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Is SSL on POP3 advantageous?
- To: firstname.lastname@example.org
- Subject: Is SSL on POP3 advantageous?
- From: Ed Wandasiewicz <email@example.com>
- Date: Fri, 20 Feb 2004 13:24:47 +0000
- Content-Disposition: inline
- User-Agent: Mutt/1.4.1i
Is SSL on POP3 advantageous compared to not having SSL on POP3?
An ADSL provider doesn't think so. I received the following from them:
"Firstly, somone would have to be sniffing his connection to get his
password, this is unlikely (unless he's upset someone). Secondly you
couldn't get everyones passwords without sniffing from our end of the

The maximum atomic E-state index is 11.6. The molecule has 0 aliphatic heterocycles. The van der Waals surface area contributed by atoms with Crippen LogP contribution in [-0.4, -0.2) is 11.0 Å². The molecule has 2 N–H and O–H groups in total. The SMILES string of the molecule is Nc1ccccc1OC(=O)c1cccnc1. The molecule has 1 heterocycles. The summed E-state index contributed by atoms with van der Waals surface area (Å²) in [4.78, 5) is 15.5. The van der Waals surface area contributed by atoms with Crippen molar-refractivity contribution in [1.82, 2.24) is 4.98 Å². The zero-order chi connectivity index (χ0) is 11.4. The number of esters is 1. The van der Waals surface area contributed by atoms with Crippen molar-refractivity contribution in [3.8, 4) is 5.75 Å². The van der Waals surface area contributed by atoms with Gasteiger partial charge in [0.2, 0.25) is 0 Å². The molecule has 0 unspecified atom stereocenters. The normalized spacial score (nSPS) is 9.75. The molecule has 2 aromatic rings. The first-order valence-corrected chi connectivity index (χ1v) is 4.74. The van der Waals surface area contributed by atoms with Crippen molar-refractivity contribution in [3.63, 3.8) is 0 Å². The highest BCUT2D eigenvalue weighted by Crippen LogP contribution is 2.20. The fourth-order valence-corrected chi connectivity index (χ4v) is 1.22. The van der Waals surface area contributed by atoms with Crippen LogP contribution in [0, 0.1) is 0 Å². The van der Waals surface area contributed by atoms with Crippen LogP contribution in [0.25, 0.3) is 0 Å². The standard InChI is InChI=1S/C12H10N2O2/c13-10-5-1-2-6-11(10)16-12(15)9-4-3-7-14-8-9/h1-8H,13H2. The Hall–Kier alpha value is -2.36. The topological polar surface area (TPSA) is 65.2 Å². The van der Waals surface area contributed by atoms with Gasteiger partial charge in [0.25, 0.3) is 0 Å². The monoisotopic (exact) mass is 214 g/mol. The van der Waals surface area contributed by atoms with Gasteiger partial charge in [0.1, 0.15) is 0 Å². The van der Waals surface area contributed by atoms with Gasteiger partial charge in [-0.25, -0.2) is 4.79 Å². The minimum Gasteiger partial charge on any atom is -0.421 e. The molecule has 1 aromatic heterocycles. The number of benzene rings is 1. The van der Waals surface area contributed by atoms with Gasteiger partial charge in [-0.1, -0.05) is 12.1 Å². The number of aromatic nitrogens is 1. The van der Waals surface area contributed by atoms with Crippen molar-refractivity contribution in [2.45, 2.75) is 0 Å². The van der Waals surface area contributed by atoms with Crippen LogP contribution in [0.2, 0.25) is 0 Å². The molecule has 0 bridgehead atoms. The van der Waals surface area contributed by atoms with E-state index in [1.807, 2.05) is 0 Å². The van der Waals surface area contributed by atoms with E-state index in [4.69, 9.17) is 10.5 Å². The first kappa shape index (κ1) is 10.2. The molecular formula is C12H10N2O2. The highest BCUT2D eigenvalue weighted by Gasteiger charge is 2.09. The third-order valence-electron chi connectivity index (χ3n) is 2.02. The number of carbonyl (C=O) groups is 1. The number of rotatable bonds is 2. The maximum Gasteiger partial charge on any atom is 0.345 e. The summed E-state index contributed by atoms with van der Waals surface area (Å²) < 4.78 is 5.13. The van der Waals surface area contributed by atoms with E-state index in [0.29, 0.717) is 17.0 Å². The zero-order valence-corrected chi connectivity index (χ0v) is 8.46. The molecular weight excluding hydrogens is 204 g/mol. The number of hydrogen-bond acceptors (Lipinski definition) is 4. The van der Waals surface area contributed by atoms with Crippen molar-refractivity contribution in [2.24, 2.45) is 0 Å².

network, this is virtually impossible. Thirdly APOP doesn't add much
security if any at all over normal pop, the only advantage is the password
doesn't travel clear text over the network. The drawbacks are that if
someone could sniff your network, they can still intercept your email, also
the password then has to be stored clear text at both the client and the
server, instead of one way encrypted as it currently is."
--end of reply
When you download email from a non-SSL POP server, your username and password is sent in plain-text (see tcpdump or dsniff). Using SSL, this data is encrypted when downloaded.
For encrypting sent mail, see http://www.benzedrine.cx/starttls.html.
Does the same apply to IMAP?